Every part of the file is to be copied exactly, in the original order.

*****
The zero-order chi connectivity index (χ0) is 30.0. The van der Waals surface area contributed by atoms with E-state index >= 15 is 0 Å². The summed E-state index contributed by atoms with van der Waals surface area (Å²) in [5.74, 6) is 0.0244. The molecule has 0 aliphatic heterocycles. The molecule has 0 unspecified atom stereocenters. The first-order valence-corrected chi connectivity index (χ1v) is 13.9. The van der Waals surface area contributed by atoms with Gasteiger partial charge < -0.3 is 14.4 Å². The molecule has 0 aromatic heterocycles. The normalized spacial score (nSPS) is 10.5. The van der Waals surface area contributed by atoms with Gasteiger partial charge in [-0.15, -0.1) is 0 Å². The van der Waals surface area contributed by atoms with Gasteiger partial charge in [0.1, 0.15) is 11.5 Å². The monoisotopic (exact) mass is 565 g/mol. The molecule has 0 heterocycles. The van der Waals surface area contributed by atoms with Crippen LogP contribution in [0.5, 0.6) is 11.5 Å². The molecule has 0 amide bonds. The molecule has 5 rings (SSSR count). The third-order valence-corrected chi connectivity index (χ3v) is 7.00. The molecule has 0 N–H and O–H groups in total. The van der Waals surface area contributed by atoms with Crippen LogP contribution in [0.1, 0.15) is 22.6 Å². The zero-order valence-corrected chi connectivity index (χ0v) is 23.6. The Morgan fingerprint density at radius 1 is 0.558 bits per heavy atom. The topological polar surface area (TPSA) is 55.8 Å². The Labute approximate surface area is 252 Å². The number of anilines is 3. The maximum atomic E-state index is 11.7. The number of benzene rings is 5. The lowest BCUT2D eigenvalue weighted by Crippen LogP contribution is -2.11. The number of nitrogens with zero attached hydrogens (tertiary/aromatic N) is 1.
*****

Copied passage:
The zero-order chi connectivity index (χ0) is 30.0. The van der Waals surface area contributed by atoms with E-state index >= 15 is 0 Å². The summed E-state index contributed by atoms with van der Waals surface area (Å²) in [5.74, 6) is 0.0244. The molecule has 0 aliphatic heterocycles. The molecule has 0 unspecified atom stereocenters. The first-order valence-corrected chi connectivity index (χ1v) is 13.9. The van der Waals surface area contributed by atoms with Gasteiger partial charge < -0.3 is 14.4 Å². The molecule has 0 aromatic heterocycles. The normalized spacial score (nSPS) is 10.5. The van der Waals surface area contributed by atoms with Gasteiger partial charge in [-0.15, -0.1) is 0 Å². The van der Waals surface area contributed by atoms with Gasteiger partial charge in [0.1, 0.15) is 11.5 Å². The monoisotopic (exact) mass is 565 g/mol. The molecule has 0 heterocycles. The van der Waals surface area contributed by atoms with Crippen LogP contribution in [0.5, 0.6) is 11.5 Å². The molecule has 0 amide bonds. The molecule has 5 rings (SSSR count). The third-order valence-corrected chi connectivity index (χ3v) is 7.00. The molecule has 0 N–H and O–H groups in total. The van der Waals surface area contributed by atoms with Crippen LogP contribution in [0.1, 0.15) is 22.6 Å². The zero-order valence-corrected chi connectivity index (χ0v) is 23.6. The Morgan fingerprint density at radius 1 is 0.558 bits per heavy atom. The topological polar surface area (TPSA) is 55.8 Å². The Labute approximate surface area is 252 Å². The number of anilines is 3. The maximum atomic E-state index is 11.7. The number of benzene rings is 5. The lowest BCUT2D eigenvalue weighted by Crippen LogP contribution is -2.11. The number of nitrogens with zero attached hydrogens (tertiary/aromatic N) is 1.